Press Conference by Yoshimi Watanabe,Minister for Financial Services
June 15, 2008, at Shangri-La Hotel, Kuala Lumpur
[Opening Remarks by Minister Watanabe]
I was invited to the conference of the World Economic Forum, and attended for the first time since January.
My impression is that the tone of debate about various issues has changed since then. For example, the previously unfriendly stance toward sovereign wealth funds has altered significantly. Also, the perception about Japan has changed. Six months ago, Japan was regarded as being incapable of carrying out reforms. Now, however, the view is gradually growing that Japan is doing fairly well.
Unfortunately, the condition of the global economy has become increasingly serious over the past six months. The financial markets and the dollar regime are examples of areas facing difficulty, and problems deriving from these areas, such as the surge in energy and food prices, have directly hit developing countries. I have been keenly reminded of the seriousness of these problems. I feel a strong need to establish a framework for restoring stability to the financial system.
[Questions and Answers]
Could you give me some specific ideas of the framework for restoring stability to the financial markets that you mentioned?
I think that we have two tasks, one for immediate action and the other for medium- to long-term action. The immediate issue is that a dollar crisis would not be good for Japan. It is in Japan's national interests to avoid a dollar crisis. Meanwhile, a multi-polarization of the world will be inevitable in the medium to long term. Therefore, we will need a framework for maintaining the “ecology system” of the global economy without succumbing to the temptation of protectionism amid the ongoing multi-polarization.
Would that require the establishment of a new international organization?
There would be a variety of options. Among such options are a framework for turning the Pacific Ocean into an “inland sea” like the Mediterranean Sea, which Prime Minister Fukuda has advocated, an East Asian Community, which has already been proposed, the ASEAN plus 3 (Association of Southeast Asian Nations plus Japan, China and the Republic of Korea), and the ASEAN plus 6 (ASEAN plus Japan, China, the Republic of Korea, Australia, New Zealand and India).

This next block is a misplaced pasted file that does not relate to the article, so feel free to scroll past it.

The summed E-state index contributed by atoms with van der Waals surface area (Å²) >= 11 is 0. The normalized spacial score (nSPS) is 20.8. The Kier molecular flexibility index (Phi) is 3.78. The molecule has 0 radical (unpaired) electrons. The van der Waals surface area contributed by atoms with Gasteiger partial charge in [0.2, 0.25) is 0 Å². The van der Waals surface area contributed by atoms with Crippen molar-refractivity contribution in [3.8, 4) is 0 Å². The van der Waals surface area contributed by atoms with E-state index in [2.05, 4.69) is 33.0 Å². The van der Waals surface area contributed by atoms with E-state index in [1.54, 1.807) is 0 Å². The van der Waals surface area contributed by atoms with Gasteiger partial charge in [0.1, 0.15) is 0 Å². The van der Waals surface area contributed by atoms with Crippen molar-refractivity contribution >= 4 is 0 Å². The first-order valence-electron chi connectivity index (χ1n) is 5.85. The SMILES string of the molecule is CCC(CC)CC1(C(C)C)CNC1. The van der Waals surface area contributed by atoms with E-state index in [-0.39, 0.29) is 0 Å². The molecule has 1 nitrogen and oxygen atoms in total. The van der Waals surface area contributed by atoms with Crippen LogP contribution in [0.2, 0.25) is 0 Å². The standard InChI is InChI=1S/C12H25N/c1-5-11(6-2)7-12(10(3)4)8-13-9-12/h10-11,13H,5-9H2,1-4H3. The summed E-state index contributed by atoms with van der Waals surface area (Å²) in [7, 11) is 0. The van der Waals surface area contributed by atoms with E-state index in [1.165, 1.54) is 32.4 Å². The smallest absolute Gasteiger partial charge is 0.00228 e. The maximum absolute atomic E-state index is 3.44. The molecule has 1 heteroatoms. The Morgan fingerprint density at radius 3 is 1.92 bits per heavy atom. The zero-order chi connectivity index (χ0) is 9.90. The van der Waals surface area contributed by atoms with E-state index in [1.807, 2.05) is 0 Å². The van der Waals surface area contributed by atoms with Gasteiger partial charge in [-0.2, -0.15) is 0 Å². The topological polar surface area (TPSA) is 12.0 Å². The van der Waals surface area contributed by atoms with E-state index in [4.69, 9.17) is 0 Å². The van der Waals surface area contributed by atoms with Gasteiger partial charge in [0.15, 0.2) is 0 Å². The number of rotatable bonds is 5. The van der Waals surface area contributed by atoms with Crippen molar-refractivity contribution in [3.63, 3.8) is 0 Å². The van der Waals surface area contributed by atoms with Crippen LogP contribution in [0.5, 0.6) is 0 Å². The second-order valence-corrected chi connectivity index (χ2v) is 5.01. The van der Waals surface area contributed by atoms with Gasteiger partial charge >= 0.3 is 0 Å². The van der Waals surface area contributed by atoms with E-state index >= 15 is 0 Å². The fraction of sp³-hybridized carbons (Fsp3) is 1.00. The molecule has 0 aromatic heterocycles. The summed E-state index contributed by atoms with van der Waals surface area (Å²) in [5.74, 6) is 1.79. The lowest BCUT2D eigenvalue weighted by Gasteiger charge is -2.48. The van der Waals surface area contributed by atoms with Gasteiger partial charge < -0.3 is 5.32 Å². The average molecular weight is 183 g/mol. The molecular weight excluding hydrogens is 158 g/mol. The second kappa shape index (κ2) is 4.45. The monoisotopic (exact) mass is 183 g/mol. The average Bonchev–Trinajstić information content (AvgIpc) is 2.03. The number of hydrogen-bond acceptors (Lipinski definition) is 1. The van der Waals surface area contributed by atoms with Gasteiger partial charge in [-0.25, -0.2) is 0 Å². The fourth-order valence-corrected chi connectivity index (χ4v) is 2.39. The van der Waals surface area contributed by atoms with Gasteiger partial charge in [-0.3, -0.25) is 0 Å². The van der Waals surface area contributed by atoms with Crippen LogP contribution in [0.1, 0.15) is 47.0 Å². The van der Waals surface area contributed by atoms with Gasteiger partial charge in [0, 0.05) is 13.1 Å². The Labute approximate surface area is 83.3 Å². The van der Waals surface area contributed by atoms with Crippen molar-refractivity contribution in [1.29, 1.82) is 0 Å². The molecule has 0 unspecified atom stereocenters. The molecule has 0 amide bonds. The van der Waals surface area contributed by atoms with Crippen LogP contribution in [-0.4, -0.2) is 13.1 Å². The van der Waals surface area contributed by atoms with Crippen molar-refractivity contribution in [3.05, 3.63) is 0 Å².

Could you tell me about your one-on-one meetings with senior foreign officials?
First, I talked with the Vietnamese Minister of Finance (Ninh) over lunch, and we had a frank exchange of opinions about the kinds of issues that were taken up in a speech (by Minister Ninh). Vietnam is in a very difficult situation: having maintained high growth until recently, it is now experiencing an inflation rate of as much as 25%, mainly because of the surging food prices. Although I suppose that Vietnam, which is an oil-producing country, is enjoying some benefits (from the oil price surge), it represents a typical case where the food price surge has resulted in inflation as a symbolic phenomenon. This case also prompts thinking about the framework of the World Trade Organization. In addition, I have realized Vietnam's difficulty in managing monetary policy in order to contain inflation. As its inflation stems mainly from the surging food prices, raising interest rates is not particularly effective. Rather, an interest rate hike risks producing adverse side effects, putting Vietnam in a serious dilemma.
With Indonesian Minister of Trade Pangetsu, I discussed the Japan-Indonesia EPA (economic partnership agreement). I explained that the Diet approval of the EPA, which came after some delays, had saved me face, as someone who has long maintained close relations with Indonesia. We also had a frank exchange of views about direct investment by Japanese companies. I have realized that Indonesia is also suffering from the surge in the prices of primary goods, which is dragging down its economy.
What did you discuss about Islamic finance with Governor Zeti?
I asked her some questions, because Malaysia has know-how about Islamic finance. I also explained cases in which Japanese companies have issued ringgit-denominated Sukuk. Governor Zeti stressed the strong advantage of Malaysia's Sukuk market compared with the markets in other countries. She said that the Sukuk market is well-established, although securitization is not conducted in Malaysia, as the country is founded on a tangible economy.
After the series of meetings this time, will you continue discussions about a framework for cooperation with these officials?
I met with the Vietnamese Minister of Finance last year, too. Although this was the first occasion for me to meet with the other officials, I would like to do so again when there is an opportunity.
The lifting of the ban on Islamic finance will allow Japanese banks to enter a variety of business fields. How do you want them to take advantage of the lifting of the ban? Is there any broad trend that you want them to ride on, other than the issuance of Sukuk by Japanese companies?
Know-how about Islamic finance has been accumulated. Islamic finance is significant in that it provides opportunities for financial businesses that differ from those in developed countries.
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